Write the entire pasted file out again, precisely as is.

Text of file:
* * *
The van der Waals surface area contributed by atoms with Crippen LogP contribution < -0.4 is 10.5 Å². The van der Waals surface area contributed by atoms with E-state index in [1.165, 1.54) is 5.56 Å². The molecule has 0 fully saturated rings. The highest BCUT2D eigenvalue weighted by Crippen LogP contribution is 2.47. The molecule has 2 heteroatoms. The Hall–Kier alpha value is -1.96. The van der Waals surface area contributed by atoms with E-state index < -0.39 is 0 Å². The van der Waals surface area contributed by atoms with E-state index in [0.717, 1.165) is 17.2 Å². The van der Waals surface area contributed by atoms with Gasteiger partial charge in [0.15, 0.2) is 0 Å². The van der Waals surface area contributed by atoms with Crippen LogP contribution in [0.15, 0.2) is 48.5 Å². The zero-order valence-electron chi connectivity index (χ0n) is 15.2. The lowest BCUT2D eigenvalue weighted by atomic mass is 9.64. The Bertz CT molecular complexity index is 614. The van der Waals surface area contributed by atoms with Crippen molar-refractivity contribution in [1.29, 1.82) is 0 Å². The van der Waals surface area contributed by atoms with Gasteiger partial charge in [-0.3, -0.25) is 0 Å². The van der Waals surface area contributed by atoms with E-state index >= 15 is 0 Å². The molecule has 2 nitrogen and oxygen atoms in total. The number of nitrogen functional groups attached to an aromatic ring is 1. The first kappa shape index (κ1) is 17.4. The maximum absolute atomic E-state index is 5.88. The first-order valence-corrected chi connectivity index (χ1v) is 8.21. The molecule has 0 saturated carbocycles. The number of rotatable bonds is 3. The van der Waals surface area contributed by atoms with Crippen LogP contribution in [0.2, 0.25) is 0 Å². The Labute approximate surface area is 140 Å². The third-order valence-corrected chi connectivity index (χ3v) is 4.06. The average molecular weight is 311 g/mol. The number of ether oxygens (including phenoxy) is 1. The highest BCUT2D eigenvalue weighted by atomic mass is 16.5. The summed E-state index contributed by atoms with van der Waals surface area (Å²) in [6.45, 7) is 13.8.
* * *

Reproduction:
The van der Waals surface area contributed by atoms with Crippen LogP contribution < -0.4 is 10.5 Å². The van der Waals surface area contributed by atoms with E-state index in [1.165, 1.54) is 5.56 Å². The molecule has 0 fully saturated rings. The highest BCUT2D eigenvalue weighted by Crippen LogP contribution is 2.47. The molecule has 2 heteroatoms. The Hall–Kier alpha value is -1.96. The van der Waals surface area contributed by atoms with E-state index < -0.39 is 0 Å². The van der Waals surface area contributed by atoms with E-state index in [0.717, 1.165) is 17.2 Å². The van der Waals surface area contributed by atoms with Gasteiger partial charge in [0.15, 0.2) is 0 Å². The van der Waals surface area contributed by atoms with Crippen LogP contribution in [0.15, 0.2) is 48.5 Å². The zero-order valence-electron chi connectivity index (χ0n) is 15.2. The lowest BCUT2D eigenvalue weighted by atomic mass is 9.64. The Bertz CT molecular complexity index is 614. The van der Waals surface area contributed by atoms with Crippen molar-refractivity contribution in [1.29, 1.82) is 0 Å². The van der Waals surface area contributed by atoms with Gasteiger partial charge in [-0.3, -0.25) is 0 Å². The van der Waals surface area contributed by atoms with E-state index >= 15 is 0 Å². The molecule has 2 nitrogen and oxygen atoms in total. The number of nitrogen functional groups attached to an aromatic ring is 1. The first kappa shape index (κ1) is 17.4. The maximum absolute atomic E-state index is 5.88. The first-order valence-corrected chi connectivity index (χ1v) is 8.21. The molecule has 0 saturated carbocycles. The number of rotatable bonds is 3. The van der Waals surface area contributed by atoms with Crippen LogP contribution in [0.2, 0.25) is 0 Å². The Labute approximate surface area is 140 Å². The third-order valence-corrected chi connectivity index (χ3v) is 4.06. The average molecular weight is 311 g/mol. The number of ether oxygens (including phenoxy) is 1. The highest BCUT2D eigenvalue weighted by atomic mass is 16.5. The summed E-state index contributed by atoms with van der Waals surface area (Å²) in [6.45, 7) is 13.8.